Ph.D. Research in Nepal – Part 1: Packing for Nepal

Camera. Check.

GPS. Check.

Digital voice recorder. Check.

Computer, notebook, books, extra batteries, all packed!

I am packing my bags to travel to Nepal for my Ph.D. fieldwork. I will be in Nepal for most of 2017, working to understand how hydropower development is affecting river flows and the farmers who depend on them.

This journey began over three years ago. In January 2014, I placed my Ph.D. applications in the mail, left my job as a water resources consultant, and headed to Nepal. I had never been before, but as someone who is infatuated with water, the allure of glaciated peaks, monsoonal rains, and mountain rivers put Nepal at the top of my list.

After 32 hours of travelling through airports and on airplanes, the Himalayan Peaks were visible from my window seat and their grandeur did not disappoint.

I spent my first week exploring the city streets and cultural sites of Kathmandu and then a month hiking, or as they say in Nepal, trekking. The beauty was captivating.  I would spend hours sipping chai and watching the clouds roll over the mountain tops and the light dance across the landscape, chants from Buddhist monks and bells ringing from the livestock sounding in the distance. Hiking from one village to the next I made new friends and when I wandered astray I was welcomed into the homes of strangers. I knew I wanted to return to these mountains, these rivers, these communities.

Now, three years later I am packing my bags to return to Nepal. I pack my same camera and hiking shoes as before but now I add my computer as well as a GPS for mapping and digital voice recorders for interviews. This trip will be very different.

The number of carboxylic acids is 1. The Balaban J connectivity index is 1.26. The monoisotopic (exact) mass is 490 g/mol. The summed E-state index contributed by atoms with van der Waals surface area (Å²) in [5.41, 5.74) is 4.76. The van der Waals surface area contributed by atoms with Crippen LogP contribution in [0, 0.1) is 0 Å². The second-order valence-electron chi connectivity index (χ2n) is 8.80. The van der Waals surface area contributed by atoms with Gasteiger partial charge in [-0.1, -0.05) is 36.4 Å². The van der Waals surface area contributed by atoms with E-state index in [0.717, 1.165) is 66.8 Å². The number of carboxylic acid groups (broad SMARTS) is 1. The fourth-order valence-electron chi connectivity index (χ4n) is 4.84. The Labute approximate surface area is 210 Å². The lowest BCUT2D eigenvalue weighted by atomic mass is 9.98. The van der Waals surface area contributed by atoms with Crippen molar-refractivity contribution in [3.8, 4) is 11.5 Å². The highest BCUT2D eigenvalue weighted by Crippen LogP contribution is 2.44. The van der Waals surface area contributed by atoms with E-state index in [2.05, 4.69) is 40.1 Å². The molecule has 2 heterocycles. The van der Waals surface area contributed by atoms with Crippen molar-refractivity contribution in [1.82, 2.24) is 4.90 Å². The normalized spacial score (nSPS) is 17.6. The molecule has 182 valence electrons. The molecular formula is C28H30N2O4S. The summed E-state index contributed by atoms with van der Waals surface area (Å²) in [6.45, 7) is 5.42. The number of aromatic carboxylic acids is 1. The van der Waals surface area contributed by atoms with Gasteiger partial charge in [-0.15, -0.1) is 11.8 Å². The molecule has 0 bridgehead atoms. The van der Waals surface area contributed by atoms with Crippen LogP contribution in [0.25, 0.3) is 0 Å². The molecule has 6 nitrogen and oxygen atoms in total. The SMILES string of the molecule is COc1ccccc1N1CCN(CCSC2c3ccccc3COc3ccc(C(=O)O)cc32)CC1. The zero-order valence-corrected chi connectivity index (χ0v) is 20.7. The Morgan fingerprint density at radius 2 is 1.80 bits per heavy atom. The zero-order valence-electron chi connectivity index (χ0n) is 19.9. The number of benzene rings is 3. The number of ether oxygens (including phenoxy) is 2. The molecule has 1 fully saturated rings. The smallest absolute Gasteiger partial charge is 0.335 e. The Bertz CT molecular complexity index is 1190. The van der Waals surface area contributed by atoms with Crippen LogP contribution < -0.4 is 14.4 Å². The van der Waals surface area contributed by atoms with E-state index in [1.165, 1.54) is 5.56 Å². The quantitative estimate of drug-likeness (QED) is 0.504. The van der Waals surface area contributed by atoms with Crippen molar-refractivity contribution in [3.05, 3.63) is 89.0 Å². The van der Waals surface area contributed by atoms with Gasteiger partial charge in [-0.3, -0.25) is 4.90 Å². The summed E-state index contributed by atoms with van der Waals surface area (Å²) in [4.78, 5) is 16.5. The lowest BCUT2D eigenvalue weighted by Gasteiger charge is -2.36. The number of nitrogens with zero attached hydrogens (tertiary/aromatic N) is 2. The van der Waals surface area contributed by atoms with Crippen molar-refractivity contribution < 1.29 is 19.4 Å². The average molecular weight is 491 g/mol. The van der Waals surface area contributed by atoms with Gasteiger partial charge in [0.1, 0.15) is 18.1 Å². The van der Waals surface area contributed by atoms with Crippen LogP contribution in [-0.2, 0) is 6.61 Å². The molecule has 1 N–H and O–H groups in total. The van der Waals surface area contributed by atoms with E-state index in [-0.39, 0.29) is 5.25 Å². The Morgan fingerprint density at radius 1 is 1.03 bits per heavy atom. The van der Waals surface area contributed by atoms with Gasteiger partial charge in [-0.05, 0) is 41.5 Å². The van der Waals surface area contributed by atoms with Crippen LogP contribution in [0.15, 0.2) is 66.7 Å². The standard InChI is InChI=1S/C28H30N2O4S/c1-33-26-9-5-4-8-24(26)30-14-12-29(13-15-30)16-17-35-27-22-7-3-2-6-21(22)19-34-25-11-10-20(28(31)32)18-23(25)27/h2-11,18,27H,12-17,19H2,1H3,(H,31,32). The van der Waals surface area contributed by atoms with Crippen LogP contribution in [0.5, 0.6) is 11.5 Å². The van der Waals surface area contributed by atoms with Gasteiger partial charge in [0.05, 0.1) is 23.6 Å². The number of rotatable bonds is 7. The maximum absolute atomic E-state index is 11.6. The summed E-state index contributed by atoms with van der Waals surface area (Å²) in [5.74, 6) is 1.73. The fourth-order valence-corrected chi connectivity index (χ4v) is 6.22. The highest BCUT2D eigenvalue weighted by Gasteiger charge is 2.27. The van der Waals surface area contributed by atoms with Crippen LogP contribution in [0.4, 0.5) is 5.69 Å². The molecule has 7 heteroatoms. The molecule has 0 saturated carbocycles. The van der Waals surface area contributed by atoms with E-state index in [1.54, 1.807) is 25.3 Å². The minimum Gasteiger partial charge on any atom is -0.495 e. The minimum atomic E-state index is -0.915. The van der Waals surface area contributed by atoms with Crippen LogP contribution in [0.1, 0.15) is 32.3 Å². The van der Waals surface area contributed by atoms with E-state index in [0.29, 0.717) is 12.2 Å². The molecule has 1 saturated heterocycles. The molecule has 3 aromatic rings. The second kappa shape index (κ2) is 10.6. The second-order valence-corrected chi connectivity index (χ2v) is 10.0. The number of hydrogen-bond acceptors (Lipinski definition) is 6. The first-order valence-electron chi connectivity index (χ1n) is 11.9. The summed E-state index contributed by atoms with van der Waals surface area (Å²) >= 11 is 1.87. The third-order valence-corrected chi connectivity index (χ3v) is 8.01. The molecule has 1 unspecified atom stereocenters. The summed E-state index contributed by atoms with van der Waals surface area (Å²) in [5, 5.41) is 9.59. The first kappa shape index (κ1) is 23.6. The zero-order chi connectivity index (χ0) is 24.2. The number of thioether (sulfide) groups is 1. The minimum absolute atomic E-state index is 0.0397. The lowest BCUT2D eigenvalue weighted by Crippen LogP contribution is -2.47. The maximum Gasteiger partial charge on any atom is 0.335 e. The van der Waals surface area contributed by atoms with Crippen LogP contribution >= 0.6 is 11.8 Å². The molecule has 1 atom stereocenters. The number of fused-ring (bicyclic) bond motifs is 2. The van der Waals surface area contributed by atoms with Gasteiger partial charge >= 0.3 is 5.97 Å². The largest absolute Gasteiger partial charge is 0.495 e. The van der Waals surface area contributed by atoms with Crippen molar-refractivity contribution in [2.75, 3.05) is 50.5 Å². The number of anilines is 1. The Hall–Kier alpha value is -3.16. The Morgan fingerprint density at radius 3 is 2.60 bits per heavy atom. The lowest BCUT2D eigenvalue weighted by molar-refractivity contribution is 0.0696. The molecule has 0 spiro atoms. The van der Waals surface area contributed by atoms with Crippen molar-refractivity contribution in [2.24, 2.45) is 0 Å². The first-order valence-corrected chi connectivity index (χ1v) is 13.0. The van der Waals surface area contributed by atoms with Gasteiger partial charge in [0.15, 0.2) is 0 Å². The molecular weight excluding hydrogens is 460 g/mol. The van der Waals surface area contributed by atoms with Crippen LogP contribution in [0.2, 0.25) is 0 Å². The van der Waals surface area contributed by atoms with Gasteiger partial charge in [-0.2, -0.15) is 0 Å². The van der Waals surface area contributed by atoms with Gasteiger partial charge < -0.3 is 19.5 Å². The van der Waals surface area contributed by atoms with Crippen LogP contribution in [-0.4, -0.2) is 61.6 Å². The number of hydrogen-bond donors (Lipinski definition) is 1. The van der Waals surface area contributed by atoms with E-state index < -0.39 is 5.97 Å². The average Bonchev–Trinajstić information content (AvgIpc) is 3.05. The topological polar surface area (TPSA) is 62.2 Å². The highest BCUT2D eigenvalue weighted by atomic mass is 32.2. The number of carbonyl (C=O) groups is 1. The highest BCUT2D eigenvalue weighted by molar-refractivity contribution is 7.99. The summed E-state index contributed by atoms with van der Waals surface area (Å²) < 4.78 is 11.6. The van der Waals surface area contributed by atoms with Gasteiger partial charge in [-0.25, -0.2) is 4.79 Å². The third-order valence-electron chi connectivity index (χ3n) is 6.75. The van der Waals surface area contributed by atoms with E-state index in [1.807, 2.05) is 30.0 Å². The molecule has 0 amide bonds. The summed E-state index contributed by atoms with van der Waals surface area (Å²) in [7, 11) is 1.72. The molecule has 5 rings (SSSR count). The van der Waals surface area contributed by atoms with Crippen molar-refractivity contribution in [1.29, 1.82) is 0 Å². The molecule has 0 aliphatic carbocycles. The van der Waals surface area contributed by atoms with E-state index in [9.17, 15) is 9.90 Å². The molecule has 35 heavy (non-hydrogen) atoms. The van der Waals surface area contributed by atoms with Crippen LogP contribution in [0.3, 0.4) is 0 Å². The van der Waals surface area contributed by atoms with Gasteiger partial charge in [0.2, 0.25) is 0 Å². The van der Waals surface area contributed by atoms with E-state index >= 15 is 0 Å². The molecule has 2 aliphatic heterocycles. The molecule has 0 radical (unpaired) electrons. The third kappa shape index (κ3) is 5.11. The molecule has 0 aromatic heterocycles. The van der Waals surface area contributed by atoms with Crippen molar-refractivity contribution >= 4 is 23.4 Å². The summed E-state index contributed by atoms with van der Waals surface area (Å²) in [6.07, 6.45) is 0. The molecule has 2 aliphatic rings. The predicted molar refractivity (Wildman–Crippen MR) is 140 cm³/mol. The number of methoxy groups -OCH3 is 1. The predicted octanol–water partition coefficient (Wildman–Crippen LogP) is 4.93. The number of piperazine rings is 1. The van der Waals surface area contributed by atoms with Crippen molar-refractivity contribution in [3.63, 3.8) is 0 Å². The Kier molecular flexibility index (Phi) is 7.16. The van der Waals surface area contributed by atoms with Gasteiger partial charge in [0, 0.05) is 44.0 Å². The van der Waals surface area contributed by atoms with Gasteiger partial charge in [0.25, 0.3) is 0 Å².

I embrace my best friend and then my partner at the airport, fighting tears in anticipation for how much I will miss them. But as I sling my backpack over my shoulders and embark for airport security I am also filled with enthusiasm – an eagerness for the adventure to come.

Rashmi, my friend and colleague, will meet me at the airport. She and I have worked together over the past two summers in Uttarakhand, India, as part of a CGIAR funded project entitled, The irrigation-hydropower nexus in the Ganges Headwaters, and we are excited to continue to work together on a similar research project in Nepal.

We will be investigating both challenges and opportunities associated with hydropower development in the mountains of Nepal. Because of the topography, hydropower in the mountains relies on water diversions to generate electricity. There is a small dam that diverts a large portion of the river into a side channel or underground tunnel for several miles before being used to generate electricity. While hydropower is ‘non-consumptive,’ meaning the water is returned to the natural channel for other uses, villages near these hydropower projects, particularly those in between the diversion dam and the power house, generally have less access to water for irrigation.

In these rural, mountain villages these impacts can be profound. Our research, which takes a social-ecological systems approach to examine both human and natural systems in these river basins, aims to understand how hydropower is impacting water and food security for farmers. We recognize that there will be both positive and negative impacts. In addition to working Nepal’s farmer managed irrigation systems, we will also be meeting with hydropower developers and policy and decision-makers to find stakeholder-driven strategies that can help support more sustainable and equitable development of hydropower in these mountain river basins.

Arica Crootof is a Ph.D. candidate in the School of Geography and Development at the University of Arizona and a Research Associate at the Udall Center for Public Policy. In addition to her IWSN support, her Ph.D. research is funded by the U.S. Borlaug Fellows in Global Food Security program.